SVGGraph axis and grid styles
The previous page covered the options that are available for specifying the scale of the graph, where the axes start and end and the number of divisions. This page deals with the appearance of the axis lines, tick marks, division labels and grid lines.
Enabling and disabling axes and grid lines
Figure 1 below shows the default graph settings - a 2 pixel-thick axis, overlapping the edges of the graph by 5 pixels, 3 pixel-long tick marks and numbering using a 10 pixel monospaced font. The grid is in a pale grey and only showing at axis divisions.
Figure 2 shows the simplest option for dealing with the axes and grid - by
turning them off with the
options. (This example looks more like the Cisco logo than a graph, but it
can sometimes be useful to turn the axes or grid off.)
For figure 3 I've turned off just the text numbering the axes using the
show_axis_text_v options. Many
of the grid and axis options are available with
_v endings to act on just the horizontal or vertical axes
instead of both at once.
In figure 4 above I've gone the other way and turned on axis and grid
subdivisions using the
show_grid_subdivisions options. The subdivision tick marks are
shorter than the main division tick marks, but the same colour. The grid
subdivisions are 50% transparent by default, making them fainter than the
main grid lines.
For this section I will be concentrating on the axis options, so I've turned
the grid off, and left the axis subdivisions turned on. The options that end
_h all relate to the horizontal axis, and those ending in
_v are all associated with the vertical axis.
Figure 5 below shows the effect of setting the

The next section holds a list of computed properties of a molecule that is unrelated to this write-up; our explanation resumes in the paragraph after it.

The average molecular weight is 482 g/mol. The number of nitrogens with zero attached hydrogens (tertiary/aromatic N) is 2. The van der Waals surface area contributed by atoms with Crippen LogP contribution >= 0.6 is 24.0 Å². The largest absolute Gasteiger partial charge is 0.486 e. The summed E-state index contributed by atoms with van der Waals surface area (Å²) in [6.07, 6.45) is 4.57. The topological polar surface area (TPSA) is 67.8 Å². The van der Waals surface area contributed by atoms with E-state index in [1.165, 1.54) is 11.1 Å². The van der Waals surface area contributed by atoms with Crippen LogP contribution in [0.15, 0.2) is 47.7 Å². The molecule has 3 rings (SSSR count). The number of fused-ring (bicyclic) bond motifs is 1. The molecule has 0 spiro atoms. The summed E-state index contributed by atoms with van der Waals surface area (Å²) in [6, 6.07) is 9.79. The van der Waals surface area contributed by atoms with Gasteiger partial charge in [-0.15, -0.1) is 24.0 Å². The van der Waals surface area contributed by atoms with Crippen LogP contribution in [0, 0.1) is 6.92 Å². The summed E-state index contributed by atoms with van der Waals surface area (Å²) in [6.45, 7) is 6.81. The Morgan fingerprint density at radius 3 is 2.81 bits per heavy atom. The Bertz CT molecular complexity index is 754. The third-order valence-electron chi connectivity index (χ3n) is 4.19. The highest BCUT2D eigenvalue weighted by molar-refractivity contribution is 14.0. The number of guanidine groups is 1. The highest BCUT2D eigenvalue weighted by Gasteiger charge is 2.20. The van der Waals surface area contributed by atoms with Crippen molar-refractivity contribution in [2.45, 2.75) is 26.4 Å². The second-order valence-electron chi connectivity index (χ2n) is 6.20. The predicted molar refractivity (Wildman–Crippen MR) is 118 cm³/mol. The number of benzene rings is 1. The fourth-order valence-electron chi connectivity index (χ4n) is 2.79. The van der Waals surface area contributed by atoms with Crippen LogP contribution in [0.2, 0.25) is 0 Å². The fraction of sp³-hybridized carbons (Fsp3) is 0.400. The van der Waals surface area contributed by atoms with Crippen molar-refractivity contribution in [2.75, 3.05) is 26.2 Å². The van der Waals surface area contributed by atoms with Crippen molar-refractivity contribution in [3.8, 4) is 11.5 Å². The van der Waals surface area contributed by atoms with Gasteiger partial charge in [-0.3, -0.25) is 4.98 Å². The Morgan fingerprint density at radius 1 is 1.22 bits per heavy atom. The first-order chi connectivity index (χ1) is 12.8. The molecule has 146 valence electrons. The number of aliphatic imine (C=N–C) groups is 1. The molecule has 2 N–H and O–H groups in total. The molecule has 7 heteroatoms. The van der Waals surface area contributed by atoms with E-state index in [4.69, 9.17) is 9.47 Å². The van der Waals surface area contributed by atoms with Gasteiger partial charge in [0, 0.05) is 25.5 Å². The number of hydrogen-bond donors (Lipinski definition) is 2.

option to -90. The angle is in degrees, and positive values rotate the text in
the opposite direction. You can set the angle to anything you like, but with
these small fonts any angles between 0°, 90° and 180° can look quite
ugly in a browser. Printing the graphs out with shallower angles should look
better than onscreen, since SVG is a vector-based format.
In figure 6 I've set the length of the tick marks to 10 pixels using the
division_size option. The graph area is automatically reduced in
size to make room. The
subdivision_size is set to 5 pixels too.
Figure 7 below shows some of the alternative styles that are available for
the tick marks.
division_style_v is set to “over” to
draw the mark crossing the vertical axis, and
set to “infull” to draw from the horizontal axis to the other side
of the graph area. The subdivisions are drawn inside the graph area by setting
subdivision_style option to “in”
The default style is “out” for ticks outside the graph area. The other styles available are “overfull” which crosses the axis and goes to the opposite side of the graph area and “none” for no ticks at all.
Another obvious change in this example is that the vertical axis labels are
inside the graph area - this is achieved by setting the
axis_text_position_v option to “inside”.
My last change for the axes is to set the colour of the lines and text to
blue using the
subdivision_colour options. The colour of the axis text labels
will default to using the same colour as the axes, though you can change it
On to the grid styling now - I've put the axes back to the default settings,
with the subdivisions turned on. Axis subdivisions must be enabled with the
show_subdivisions option for the grid subdivisions to be shown -
the grid takes its line spacing from the axes.
Figure 9 turns the grid subdivisions on and sets the colour for the grid
lines and subdivision lines to different shades of blue using the
Figure 10 sets dash patterns for the lines using the
grid_dash_v options to set different patterns for the horizontal
and vertical lines. The subdivisions have been given a 1 pixel dot pattern in
both directions with the
If you look closely at the graph, you might think the dash patterns for the
horizontal and vertical lines are mixed up. To be consistent with the axis
_h grid options relate to the lines emerging from and
perpendicular to the horizontal axis, and the
_v grid options
refer to the grid lines that come out from the vertical axis.
Dash patterns are explained on the line graphs page.
Figure 11 shows the effect of setting the
option to a pale blue. I've changed the graph
back_colour to white
to make it easier to see the difference in colour between the grid area and the
Figure 12 turns all the axis options back on. You should be able to see from the bottom left of this example that the grid is drawn underneath the data bars, but the axis tick marks are drawn afterwards and appear on top of the bars.
Figure 12 also shows the effect of the